Hi-Tech 101: Little lost laptop

Losing a laptop can be traumatic – all that work, gone in an instant.

By DAVID SHAMAH
July 2, 2010 16:25
4 minute read.
A laptop.

laptop 311. (photo credit: Wikipedia Commons)

There are pluses and minuses to being able to take all your work with you – from the office to your home, or even on vacation; you get more work done, but your work, it seems, is never done. You see laptops everywhere these days – at coffee shops, on trains and planes and even in the park. Unfortunately, though, thieves see them too – and as a result, a laptop is lost or stolen in the US about every 10 seconds.

Losing a laptop can be traumatic – all that work, gone in an instant. That potential loss should be more than enough motivation for users to perform backups on a regular basis; if you lose the machine, at least you still have the data. And thanks to increased competition, especially from low-end netbooks, prices for a decent machine have never been lower. But still, laptop loss is a major, disruptive event; you have to go out and get another machine, then reload the data, and get back up to speed. If you were busy before, you’ll have plenty more to do now.

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So, even though data can be backed up and laptops are replaceable, your best strategy would be not to “lose” your machine in the first place. Of course, according to security folk, the best way to prevent theft is to keep your device with you at all times. But a laptop theft may be beyond your control; those thieves can be wily. Fortunately, there are a variety of products and services that can help you keep your laptop from getting stolen – or even help you get it back if it does end up in the wrong hands.

Laptop locks: There’s a vertical, rectangular hole you may have noticed at the back or side of your laptop. It’s called a Kensington slot (http://tinyurl.com/cpz3fc), and it’s designed for a standard laptop lock. The slot takes a lock and cable, which you can tie to a nonmovable object in the room, thus allowing you to walk away from the laptop and be more or less sure that it will be there when you come back.

These locks, which sell for between $20 and $50 on average, include thick, hard steel cables that are difficult to cut through. Kensington-slot locks are, of course, made by Kensington, and a slew of competitors (Belkin, Targus, etc.) who have signed on to what has become the standard for such locks, to ensure that their locks fit the slots that are built into the machines.

The locks are best used in hotel rooms and the like, where it’s unlikely too many people will have access to the area; just like with a bike lock, a laptop lock is designed to discourage potential thieves, but is unlikely to stop a really determined one with time on his/her hands.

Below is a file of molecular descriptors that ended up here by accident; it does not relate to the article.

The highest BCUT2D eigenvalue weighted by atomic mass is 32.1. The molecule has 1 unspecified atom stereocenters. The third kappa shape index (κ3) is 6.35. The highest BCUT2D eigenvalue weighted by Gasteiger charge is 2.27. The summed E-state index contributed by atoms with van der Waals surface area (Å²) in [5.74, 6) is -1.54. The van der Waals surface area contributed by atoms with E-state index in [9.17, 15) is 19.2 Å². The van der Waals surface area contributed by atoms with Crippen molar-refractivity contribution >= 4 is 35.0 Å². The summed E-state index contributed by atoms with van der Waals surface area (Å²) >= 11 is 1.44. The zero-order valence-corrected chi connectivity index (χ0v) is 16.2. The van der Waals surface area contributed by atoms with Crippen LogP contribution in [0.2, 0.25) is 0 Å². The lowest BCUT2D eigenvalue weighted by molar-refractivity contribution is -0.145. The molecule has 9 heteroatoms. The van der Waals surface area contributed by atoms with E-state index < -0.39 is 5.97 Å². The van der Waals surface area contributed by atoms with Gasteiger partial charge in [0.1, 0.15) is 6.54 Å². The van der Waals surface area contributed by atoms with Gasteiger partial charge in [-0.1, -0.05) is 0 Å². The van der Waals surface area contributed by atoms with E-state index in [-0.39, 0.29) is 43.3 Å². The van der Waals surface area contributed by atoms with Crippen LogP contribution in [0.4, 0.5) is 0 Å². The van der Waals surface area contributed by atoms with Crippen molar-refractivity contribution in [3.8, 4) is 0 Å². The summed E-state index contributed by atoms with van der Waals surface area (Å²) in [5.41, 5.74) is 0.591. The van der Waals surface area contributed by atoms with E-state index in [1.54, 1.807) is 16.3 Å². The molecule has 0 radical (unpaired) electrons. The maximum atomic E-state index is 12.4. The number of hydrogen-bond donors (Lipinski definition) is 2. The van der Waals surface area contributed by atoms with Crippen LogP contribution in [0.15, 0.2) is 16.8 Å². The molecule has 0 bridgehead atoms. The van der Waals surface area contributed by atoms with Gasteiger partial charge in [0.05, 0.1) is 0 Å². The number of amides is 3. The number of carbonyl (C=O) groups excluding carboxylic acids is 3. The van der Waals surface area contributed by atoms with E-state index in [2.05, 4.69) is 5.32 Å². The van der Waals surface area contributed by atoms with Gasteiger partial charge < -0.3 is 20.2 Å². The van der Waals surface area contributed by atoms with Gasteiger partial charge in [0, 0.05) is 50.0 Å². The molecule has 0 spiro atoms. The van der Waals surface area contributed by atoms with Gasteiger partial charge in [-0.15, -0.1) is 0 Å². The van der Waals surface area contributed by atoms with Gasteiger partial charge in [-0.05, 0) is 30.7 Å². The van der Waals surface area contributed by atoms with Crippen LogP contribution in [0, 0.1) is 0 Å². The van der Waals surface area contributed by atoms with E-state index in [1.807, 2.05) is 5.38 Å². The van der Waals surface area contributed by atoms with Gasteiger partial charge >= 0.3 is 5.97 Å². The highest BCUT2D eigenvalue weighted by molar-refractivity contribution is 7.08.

Hardware alarms: Going on the assumption that your device is most vulnerable when your attention is elsewhere – like when you put it down while you’re eating at an airport cafeteria, for example – you can get a laptop motion detector alarm to alert you for “unauthorized” movement of your device. The Doberman Security Laptop Defender (http://tinyurl.com/37s8qoc), for example, emits a 100-decibel alarm if anyone tries to walk away with your machine (you can set the sensitivity level, allowing you to open your bag and disable the alarm, when you’re ready to catch your flight). Other alarms include a Kensington-style cable and lock as well, enabling you to use whatever method is appropriate for specific situations.



Software alarms: While there is an advantage in using a hardware alarm – sometimes just seeing the alarm is enough to discourage a thief – many users don’t like the idea of carrying an extra half kilo to kilo of equipment. Fortunately for these users, there are software alarms, and even more fortunately, you can get a free one, called LAlarm (http://www.lalarm.com/), for personal use. Lalarm includes all sorts of neat features, such as a perimeter alarm (if the machine is moved x meters, etc.), “theft response” (you can tell the hard drive to shut down if a thief gets control), a health alarm (reminding you to take a break from typing to avoid carpal-tunnel syndrome, for example) and a panic alarm, which you can press to emit a loud alert sound when you’re cornered in a dark alley by no-goodniks. Not a bad list of features, for the price.

Tracing systems: If, despite all your precautions and defenses, your machine still gets stolen, don’t despair; you may still get it back, if you’ve installed one of the laptop locators available. If the closest comparison to laptop locks was bicycle security, the proper comparison in this category of laptop defense is automotive, as one of the most popular of these services, Lojack for Laptops (http://tinyurl.com/3yyr6dy), has its roots in a similarly named and very popular retrieval system for cars in the US.

The Lojack system uses Internet connectivity to track down your machine, on the assumption that a thief is, at some point, going to try to use it on-line. The laptop’s location is determined using its current IP address, and once located, the Lojack people will contact “local law enforcement” in the jurisdiction where the machine has been located (assuming, I suppose, that it’s a rather slow day at the station). Lojack will also nuke your hard drive remotely, if you so wish (to prevent data theft) – and under specific circumstances, they’ll even pay you $1,000 if they can’t get your laptop back. According to the company, they retrieve between 40 and 50 machines a week, or three out of every four they protect. If they can’t get yours back, consider that $1000 fair compensation if you do end up having to spend time shopping for a new machine and reloading your backed-up data onto it.

Http://www.newzgeek.com


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